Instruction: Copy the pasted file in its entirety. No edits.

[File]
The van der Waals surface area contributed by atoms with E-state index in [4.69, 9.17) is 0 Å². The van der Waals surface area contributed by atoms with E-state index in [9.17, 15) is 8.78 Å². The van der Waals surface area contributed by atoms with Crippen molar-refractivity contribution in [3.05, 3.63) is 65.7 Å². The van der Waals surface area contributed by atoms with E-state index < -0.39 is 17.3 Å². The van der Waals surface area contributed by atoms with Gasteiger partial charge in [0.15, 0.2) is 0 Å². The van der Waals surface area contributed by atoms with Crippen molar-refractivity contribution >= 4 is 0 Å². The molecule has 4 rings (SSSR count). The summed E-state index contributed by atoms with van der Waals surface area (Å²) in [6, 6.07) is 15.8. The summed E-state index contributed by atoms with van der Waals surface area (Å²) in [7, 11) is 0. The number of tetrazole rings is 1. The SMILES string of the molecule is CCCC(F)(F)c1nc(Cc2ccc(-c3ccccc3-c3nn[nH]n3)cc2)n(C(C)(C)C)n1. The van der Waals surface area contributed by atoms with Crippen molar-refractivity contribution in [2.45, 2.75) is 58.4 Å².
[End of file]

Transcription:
The van der Waals surface area contributed by atoms with E-state index in [4.69, 9.17) is 0 Å². The van der Waals surface area contributed by atoms with E-state index in [9.17, 15) is 8.78 Å². The van der Waals surface area contributed by atoms with Crippen molar-refractivity contribution in [3.05, 3.63) is 65.7 Å². The van der Waals surface area contributed by atoms with E-state index < -0.39 is 17.3 Å². The van der Waals surface area contributed by atoms with Gasteiger partial charge in [0.15, 0.2) is 0 Å². The van der Waals surface area contributed by atoms with Crippen molar-refractivity contribution >= 4 is 0 Å². The molecule has 4 rings (SSSR count). The summed E-state index contributed by atoms with van der Waals surface area (Å²) in [6, 6.07) is 15.8. The summed E-state index contributed by atoms with van der Waals surface area (Å²) in [7, 11) is 0. The number of tetrazole rings is 1. The SMILES string of the molecule is CCCC(F)(F)c1nc(Cc2ccc(-c3ccccc3-c3nn[nH]n3)cc2)n(C(C)(C)C)n1. The van der Waals surface area contributed by atoms with Crippen molar-refractivity contribution in [2.45, 2.75) is 58.4 Å².